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Copper Shorts Feeling the Pressure

By:Thomas Westwater

Copper market insights from the Commitments of Traders report

  • Copper prices end August on a bright note despite losses.
  • Short traders might get squeezed out of the trade in September.
  • Trading depends on stimulus measures out of Beijing and the Fed's path.

Copper prices (/HGZ3) are poised to register a nearly 5% loss for August, despite showing some resilience in the final weeks of the month. This represents the largest monthly decline for the red metal in percentage terms since May, effectively reversing most of the gains made in the prior two months.

So, what sparked the rise in copper as we transitioned into September, and can we anticipate a similar trend in the coming month? To provide an answer, we must examine the current state of the global economy, specifically focusing on China - the world's largest consumer of copper.

China takes action

The economic challenges facing China have been a significant talking point this summer, with its struggling real estate sector pulling the economy down. This has prompted a series of responses from Beijing, including measures specifically designed to bolster the domestic housing market. Most recently, the People's Bank of China (PBOC) has lowered the down payment required for mortgages.

While these actions alone may not be sufficient to rejuvenate China's once thriving economy, they do indicate a willingness to provide economic support. Coupled with market expectations that the U.S. central bank will soon halt its rate hikes, this paints a more optimistic picture for the global economy, which in turn, is supportive of copper prices.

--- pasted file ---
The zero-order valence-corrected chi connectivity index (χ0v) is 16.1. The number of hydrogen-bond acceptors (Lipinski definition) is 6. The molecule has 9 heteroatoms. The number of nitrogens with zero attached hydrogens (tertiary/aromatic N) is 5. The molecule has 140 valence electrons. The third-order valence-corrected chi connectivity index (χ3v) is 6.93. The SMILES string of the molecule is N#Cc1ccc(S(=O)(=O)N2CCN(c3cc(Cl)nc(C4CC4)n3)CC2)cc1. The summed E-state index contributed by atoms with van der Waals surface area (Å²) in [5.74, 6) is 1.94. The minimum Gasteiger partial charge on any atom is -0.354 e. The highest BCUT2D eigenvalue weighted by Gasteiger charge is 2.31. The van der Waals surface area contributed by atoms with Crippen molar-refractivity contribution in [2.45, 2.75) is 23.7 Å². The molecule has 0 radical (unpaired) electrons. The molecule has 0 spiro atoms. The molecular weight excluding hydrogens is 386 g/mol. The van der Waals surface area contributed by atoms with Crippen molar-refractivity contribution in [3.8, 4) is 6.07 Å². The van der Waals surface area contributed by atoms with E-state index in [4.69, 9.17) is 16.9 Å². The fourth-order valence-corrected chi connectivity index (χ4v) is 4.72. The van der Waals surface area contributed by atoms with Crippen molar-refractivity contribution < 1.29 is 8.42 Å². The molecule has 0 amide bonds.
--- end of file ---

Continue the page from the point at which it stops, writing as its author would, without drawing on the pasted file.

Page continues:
Copper shorts capitulating

Copper traders seem to be well-informed about the prevailing narrative. A close examination of copper trades via the Commodity Futures Trading Commission’s Commitments of Traders report (COT) reveals a significant shift in sentiment among speculators.

These speculators, identified as non-commercial traders within the COT report, reduced their short contracts by 4,579 for the week ending Aug. 22. This reduction followed the largest short position held by these traders since March 2020. When prices increase it can force traders to close their short positions, which requires them to buy back those contracts. This creates a well-known phenomenon known as a short squeeze.

Copper cot chart

There are several factors that can influence the pressure shorts will face over the coming weeks, which can dictate how much pressure shorts face. Economic data prints will be the primary driver, with Chinese trade data for August due on September 6.

A purchasing managers’ index (PMI) from Caixin for the same period will precede that on September 4. In the meantime, any additional actions out of Beijing to stimulate economic growth may put more weight on traders to cut their short bets. Copper traders will also have the U.S. jobs report kicking off the month on Sept. 1, a major factor that can swing Fed rate hike bets. Traders may also want to keep an eye on the dollar, which has showed signs of topping.

Thomas Westwater, a tastylive financial writer and analyst, has eight years of markets and trading experience. @fxwestwater 

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